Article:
Monday, 24 November 2008

PM urged to tackle homelessness

'Dead wrong' ... Mr Rudd has been urged to follow through on homelessness

Prime Minister Kevin Rudd is under pressure to make good on his promise to help the plight of the nation's homeless.

Mr Rudd put homelessness on the national agenda in January, announcing he was forming a committee to improve crisis services and help people get long-term housing.

He also told MPs to learn more about the plight of the homeless by spending a night in an emergency shelter.

"It is dead wrong that in a country as wealthy as ours that on any given night some 14,000 people are sleeping rough," he said at the time.

But Deb Tsorbaris from the coalition Australians for Ending Homelessness says the situation has deteriorated over the past year, and the global financial crisis is already biting the Australian community hard.

"We already know that in one of the last sets of data, the data that is collected from our services, that nearly 3,000 people had had mortgages before they appeared at our services," she said.

"That was at least a year ago, so we would expect those numbers to double or triple. Now that's frightening."

The coalition is in Canberra with a five-point plan to reduce homelessness and holds out hope that action can begin before the end of the year.

"Kevin Rudd has distinguished himself as the only prime minister, in my memory anyway, who has singled out homelessness as an issue that he wants to tackle," she said.

"We have had the white paper delayed. COAG is in a week and at that time there will be discussions between the states and the Commonwealth about huge amounts of money, in excess of $33 billion, and we are keen to make sure that a chunk of that goes to the area of homelessness."

The group's plan includes a proposal to build an additional 250,000 low-cost and community houses by 2020.

Federal Housing Minister Tanya Plibersek says she expects the issue will be raised at next Saturday's Council of Australian Governments (COAG) meeting.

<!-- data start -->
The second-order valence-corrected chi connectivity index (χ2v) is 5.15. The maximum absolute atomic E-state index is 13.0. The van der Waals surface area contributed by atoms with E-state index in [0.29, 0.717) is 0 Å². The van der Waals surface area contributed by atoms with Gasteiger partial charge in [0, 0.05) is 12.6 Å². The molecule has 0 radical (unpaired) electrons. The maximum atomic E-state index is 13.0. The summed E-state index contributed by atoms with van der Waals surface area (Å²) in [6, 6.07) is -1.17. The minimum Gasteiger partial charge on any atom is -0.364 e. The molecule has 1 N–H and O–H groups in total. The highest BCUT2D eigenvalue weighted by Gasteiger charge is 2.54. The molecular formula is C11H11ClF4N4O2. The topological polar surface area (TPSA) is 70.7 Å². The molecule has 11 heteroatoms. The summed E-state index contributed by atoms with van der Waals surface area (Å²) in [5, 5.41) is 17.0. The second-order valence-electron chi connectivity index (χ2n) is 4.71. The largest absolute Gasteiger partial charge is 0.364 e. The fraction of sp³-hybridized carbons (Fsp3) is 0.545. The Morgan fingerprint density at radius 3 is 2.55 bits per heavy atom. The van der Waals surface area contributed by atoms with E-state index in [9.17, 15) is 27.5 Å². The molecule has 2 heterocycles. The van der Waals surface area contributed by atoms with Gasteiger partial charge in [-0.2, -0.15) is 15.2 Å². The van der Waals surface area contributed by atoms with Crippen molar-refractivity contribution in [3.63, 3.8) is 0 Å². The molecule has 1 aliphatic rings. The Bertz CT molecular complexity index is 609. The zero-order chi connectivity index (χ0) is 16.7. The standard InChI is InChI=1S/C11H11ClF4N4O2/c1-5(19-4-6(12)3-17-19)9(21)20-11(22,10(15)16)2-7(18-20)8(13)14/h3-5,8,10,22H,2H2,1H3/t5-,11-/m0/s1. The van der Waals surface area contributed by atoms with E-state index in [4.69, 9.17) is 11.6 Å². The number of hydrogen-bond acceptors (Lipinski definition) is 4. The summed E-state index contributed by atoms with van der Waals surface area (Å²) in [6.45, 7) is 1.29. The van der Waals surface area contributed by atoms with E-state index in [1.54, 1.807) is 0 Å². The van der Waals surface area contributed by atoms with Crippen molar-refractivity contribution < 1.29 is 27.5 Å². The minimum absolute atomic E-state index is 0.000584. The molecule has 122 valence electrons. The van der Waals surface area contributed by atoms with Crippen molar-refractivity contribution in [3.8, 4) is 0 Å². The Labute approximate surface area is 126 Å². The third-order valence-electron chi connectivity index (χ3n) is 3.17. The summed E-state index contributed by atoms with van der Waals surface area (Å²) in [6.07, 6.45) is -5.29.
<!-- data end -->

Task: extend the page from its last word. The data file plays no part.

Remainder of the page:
"I think we are at, obviously, a very difficult time because of the global financial crisis, but the Government's early and decisive action with its $10.4 billion economic security strategy, I think, has certainly given a lot of people comfort and security and our actions on homelessness have been critical," she said.

"But we have got to ask ourselves, not just how the economic circumstances are affecting the number of homeless people, but how successful we are as a community and as governments working together to turn around some of these numbers."

Ms Plibersek says the Prime Minister's commitment to dealing with homelessness "has been full and unwavering".

Financial crisis no excuse for homeless neglect: Greens

The Greens say the Federal Government should not use the financial crisis as an excuse to water down its commitments to homeless people.

Greens Senator Scott Ludlum says the Government's rhetoric on homeless people has not been matched by action.

He says he is worried the Government will continue to stall and blame the financial crisis.

"It is something that's starting to colour the debate, if it's anything the Government's trying to put off or might be politically difficult it's certainly something being raised," he said.

"With due acknowledgment that the world economy is in serious trouble, people are still homeless right across Australia so I think it's time we saw some concrete action."


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Greens push for affordable homes
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Qld has highest homeless rate in Australia

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When pain persists, they arrive
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Fee too much for Block project
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